Data Collection

This study employed a semi-structured interview protocol designed by the researchers to elicit data from participants at key stages through the design process. This process allowed study participants to reflect concurrently on the participation of the children involved in the project through the various design stages.

To design the bespoke interview guide both authors followed the constructivist approach as recommended by Råheim et al. (2016). Thus facilitating the building of relationship between researcher and participants that would ensure the process of eliciting participants’ experiences. Interviews were conducted face-to-face on an individual basis at three intervals during the design process. The first took place after the first workshop and the second took place a month later following the conclusion of the third workshop. The final round of interviews with participants was held immediately after the final workshop took place approximately 2 weeks later. Interviews were conducted in English and led by the first author while a research assistant was available throughout to provide Arabic translation support for participants if required. The first author had only limited fluency in Arabic and although all five study participants were bilingual the additional translation support allowed the researcher to understand some of the Arabic language interactions between study participants and the children with autism. All interviews and the focus group were recorded and transcribed immediately by the researcher and a bilingual research assistant.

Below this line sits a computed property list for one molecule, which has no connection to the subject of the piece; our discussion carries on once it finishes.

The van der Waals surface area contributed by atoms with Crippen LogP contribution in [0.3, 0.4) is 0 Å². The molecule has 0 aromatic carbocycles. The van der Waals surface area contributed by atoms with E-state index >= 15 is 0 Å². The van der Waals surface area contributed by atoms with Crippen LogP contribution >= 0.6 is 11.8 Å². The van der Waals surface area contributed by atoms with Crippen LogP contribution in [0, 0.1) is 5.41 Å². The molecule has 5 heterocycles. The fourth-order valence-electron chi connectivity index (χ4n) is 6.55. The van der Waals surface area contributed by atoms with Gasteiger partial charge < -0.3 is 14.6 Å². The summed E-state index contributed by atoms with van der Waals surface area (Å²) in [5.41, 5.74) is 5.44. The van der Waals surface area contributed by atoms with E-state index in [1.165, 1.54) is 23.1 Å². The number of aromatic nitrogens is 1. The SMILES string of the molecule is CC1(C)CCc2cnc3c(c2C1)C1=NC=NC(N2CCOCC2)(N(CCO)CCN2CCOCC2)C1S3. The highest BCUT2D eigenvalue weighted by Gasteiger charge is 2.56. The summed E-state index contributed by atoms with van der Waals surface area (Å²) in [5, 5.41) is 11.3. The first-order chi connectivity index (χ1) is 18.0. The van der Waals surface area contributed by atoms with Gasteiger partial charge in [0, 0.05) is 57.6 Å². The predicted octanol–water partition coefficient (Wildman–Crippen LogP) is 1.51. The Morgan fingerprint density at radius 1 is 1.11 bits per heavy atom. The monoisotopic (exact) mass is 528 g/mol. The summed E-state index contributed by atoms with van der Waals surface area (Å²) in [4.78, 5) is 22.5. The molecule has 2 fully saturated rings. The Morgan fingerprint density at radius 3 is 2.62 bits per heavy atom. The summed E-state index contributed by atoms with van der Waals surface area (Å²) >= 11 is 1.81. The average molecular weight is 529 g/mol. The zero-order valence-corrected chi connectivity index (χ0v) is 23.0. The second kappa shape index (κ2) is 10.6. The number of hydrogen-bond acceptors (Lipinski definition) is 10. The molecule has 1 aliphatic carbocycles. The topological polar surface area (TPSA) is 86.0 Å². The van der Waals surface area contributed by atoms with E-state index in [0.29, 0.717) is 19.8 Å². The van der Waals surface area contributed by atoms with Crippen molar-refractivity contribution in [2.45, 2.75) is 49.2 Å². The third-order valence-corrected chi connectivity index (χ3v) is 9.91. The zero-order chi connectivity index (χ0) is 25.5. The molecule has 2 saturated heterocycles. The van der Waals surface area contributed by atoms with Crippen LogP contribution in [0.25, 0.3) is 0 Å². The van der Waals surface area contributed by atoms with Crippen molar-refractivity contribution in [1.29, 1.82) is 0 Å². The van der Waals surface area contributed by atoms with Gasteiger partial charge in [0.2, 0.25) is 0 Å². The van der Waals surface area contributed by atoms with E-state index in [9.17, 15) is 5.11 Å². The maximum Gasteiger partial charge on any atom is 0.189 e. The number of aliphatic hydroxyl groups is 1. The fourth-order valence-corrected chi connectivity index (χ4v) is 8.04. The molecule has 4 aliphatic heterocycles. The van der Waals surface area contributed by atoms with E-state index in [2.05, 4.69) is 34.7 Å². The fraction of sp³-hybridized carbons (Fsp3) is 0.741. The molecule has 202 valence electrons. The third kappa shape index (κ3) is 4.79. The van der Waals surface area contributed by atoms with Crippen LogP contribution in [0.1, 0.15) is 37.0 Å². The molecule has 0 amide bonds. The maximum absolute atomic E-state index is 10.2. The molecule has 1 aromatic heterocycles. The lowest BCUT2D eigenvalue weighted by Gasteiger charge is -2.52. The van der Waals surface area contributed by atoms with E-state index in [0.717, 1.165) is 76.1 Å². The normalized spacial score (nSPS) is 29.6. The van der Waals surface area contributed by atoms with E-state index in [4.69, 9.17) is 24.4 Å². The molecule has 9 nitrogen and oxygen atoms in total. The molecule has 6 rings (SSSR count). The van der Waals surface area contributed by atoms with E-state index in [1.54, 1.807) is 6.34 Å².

In conjunction with the semi-structured interviews data was also gathered during a focus group with all participants. This focus group took place approximately one week following the conclusion of the final workshop and prior to the finalisation of the artifact designed. The aim of this focus group was to provide the entire group with an opportunity to reflect on the overall process and to discuss observations made by the researcher during the course of the design process. These observations were posed as open ended questions and aimed to provide an anchor to the emergent discussions. This approach ensured a focus on their experience of the design process was maintained while allowing open ended discussion and equitable opportunities for contribution to participants. The focus group was facilitated by the first author with a bilingual research assistant to support Arabic translation where necessary. The audio of the focus group was recorded in its entirety and was transcribed by the research assistant.

Data Analysis